Although it could be the case that U.S. telecommunications companies have decided to restrict presentations of work by their researchers (and developers) at such conferences, the committee considers it much more likely that the statistics on publication by author affiliation shown do reflect a dramatic decline in industry efforts in long-term research.16
A decline in publication by industry authors is also suggested by the decreasing fraction of industry-researcher-authored papers in the IEEE Transactions on Communications A reviewer of this report in draft form noted another possible factor—that companies increasingly “document” their research through patents and participation in standards-setting activities rather than publications.
arguably the most prestigious journal in the communications area. In 1970 approximately 70 percent of the papers in the transactions were authored by industry; in 2003 that percentage had fallen by an order of magnitude to about 7 percent. The reduced contributions from industry have been partially offset by an increase in the number of academic papers—both from U.S. and foreign universities.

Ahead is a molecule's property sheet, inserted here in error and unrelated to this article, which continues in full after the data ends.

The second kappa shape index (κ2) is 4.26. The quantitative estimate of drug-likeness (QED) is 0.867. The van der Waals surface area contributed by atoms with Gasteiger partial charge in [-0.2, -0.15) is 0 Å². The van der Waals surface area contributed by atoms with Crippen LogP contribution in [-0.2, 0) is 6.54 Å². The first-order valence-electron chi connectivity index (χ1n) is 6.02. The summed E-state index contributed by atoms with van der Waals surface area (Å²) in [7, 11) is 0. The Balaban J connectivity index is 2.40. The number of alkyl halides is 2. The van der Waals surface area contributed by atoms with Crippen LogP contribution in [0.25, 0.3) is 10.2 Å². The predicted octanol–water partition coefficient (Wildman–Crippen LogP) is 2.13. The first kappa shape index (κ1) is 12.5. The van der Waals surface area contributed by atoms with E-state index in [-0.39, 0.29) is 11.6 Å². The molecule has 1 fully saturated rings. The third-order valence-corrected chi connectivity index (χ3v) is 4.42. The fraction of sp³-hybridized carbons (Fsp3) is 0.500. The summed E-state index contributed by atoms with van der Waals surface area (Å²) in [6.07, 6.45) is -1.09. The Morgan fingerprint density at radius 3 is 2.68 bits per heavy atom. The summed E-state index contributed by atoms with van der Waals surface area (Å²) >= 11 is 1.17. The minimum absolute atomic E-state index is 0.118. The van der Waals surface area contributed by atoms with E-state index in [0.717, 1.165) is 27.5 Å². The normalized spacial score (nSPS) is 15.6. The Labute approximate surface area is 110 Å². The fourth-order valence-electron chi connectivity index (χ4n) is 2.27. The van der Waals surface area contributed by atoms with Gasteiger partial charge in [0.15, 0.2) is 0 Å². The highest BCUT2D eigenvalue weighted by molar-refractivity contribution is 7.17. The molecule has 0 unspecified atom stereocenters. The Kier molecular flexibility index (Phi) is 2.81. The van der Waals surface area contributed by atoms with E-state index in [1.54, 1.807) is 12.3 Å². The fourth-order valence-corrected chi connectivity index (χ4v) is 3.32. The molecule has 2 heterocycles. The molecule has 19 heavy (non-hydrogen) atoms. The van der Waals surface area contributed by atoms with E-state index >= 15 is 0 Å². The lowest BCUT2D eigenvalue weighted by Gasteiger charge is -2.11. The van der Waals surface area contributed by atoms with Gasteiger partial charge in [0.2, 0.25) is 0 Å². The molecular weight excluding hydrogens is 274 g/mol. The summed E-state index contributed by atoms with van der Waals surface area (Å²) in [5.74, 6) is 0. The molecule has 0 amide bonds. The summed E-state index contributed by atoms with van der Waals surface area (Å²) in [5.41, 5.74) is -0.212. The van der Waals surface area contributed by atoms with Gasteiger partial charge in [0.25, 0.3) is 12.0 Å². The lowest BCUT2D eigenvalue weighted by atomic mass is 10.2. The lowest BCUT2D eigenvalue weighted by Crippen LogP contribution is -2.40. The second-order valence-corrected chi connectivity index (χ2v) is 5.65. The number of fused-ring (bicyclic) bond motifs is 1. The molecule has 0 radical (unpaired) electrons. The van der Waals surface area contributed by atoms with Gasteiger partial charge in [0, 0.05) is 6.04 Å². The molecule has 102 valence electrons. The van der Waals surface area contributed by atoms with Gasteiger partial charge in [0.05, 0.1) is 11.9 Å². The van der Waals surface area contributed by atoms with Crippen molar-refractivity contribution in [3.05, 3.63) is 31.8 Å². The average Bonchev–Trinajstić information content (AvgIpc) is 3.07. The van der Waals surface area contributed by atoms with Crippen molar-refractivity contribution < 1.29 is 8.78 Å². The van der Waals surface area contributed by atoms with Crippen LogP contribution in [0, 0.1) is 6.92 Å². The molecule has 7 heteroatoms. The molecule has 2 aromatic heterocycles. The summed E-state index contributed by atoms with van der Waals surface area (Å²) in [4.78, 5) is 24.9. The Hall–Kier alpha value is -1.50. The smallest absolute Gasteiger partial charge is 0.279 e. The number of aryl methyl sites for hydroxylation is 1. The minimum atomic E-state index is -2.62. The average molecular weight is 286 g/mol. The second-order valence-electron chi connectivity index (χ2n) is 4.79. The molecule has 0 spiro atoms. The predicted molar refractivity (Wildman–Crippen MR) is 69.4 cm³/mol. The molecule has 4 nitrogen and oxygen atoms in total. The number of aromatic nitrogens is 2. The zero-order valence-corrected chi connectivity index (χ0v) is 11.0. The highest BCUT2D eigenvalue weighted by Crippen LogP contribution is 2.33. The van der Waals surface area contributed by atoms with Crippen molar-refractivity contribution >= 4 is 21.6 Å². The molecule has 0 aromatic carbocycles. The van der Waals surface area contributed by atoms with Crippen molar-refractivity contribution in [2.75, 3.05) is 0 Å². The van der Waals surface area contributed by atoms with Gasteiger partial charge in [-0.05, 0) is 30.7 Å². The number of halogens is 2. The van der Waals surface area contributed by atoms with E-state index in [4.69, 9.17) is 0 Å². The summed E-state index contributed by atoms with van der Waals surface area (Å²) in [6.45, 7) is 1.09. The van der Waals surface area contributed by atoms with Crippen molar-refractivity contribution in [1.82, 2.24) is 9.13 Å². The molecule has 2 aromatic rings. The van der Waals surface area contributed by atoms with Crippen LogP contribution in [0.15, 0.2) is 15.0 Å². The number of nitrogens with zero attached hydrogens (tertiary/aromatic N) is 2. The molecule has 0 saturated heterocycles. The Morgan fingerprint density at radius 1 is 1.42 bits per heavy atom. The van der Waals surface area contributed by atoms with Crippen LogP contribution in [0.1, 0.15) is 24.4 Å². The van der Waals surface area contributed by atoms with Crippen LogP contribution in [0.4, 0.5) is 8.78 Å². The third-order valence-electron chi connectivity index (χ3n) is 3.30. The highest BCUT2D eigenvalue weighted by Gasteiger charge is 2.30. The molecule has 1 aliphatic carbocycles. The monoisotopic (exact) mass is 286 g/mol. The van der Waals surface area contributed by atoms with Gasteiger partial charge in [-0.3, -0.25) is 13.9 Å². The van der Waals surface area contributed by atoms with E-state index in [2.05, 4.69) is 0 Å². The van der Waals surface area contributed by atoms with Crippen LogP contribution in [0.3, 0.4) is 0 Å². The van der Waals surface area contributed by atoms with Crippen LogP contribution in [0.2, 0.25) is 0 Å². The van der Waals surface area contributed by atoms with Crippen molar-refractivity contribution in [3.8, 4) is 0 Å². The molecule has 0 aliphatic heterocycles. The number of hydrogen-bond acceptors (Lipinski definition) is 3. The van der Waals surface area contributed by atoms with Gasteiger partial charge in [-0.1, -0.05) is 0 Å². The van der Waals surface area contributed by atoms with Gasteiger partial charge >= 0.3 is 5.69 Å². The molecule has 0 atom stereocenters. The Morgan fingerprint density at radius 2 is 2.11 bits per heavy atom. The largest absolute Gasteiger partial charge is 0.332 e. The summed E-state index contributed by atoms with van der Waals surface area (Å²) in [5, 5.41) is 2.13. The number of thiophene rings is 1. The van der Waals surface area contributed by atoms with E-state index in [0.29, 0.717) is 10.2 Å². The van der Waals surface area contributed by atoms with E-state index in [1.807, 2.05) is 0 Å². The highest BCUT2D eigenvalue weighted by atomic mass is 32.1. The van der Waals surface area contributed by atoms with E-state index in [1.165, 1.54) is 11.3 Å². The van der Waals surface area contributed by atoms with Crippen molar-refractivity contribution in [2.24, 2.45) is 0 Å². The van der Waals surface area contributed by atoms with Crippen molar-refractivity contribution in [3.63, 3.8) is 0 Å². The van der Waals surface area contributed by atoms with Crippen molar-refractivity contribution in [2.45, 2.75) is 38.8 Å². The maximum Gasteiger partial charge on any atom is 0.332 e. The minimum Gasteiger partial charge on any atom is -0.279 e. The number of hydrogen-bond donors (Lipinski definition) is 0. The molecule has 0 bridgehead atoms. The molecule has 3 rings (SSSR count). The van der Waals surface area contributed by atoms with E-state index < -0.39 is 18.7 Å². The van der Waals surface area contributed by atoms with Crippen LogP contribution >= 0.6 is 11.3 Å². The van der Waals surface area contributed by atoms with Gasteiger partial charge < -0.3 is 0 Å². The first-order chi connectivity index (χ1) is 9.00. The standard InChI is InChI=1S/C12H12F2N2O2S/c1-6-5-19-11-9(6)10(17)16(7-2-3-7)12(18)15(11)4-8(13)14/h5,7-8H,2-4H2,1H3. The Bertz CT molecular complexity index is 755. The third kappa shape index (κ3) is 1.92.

It can also be seen that publications from universities outside the United States are greater in number than publications from universities within the United States—albeit by a small amount. In addition, the level of publication from industry outside the United States is now roughly the same as the level from U.S. industry.
Within U.S. universities, there are multiple indications that much U.S. academic research in telecommunications is being carried out by foreign national graduate students. In the papers published in Globecom 2005, 459 of the 675 authors from U.S. universities (68 percent) have apparently Asian surnames. This observation is consistent with data showing that roughly 60 percent of the Ph.D.s in engineering and 50 percent of the Ph.D.s in computer science awarded in the United States are being awarded to non-U.S. citizens.
Government support for telecommunications research has been small compared with support for other areas of IT, arguably because of the spending on research by the Bell System (until divestiture) and by its progeny. Precise figures are, unfortunately, difficult to come by. Perhaps because telecommunications has not been considered a strategic area for investment, telecommunications research activities do not fall neatly into programs labeled as “telecommunications” nor is telecommunications research funding across the U.S. government tracked as a separate category by NSF’s Division of Science Resources Statistics.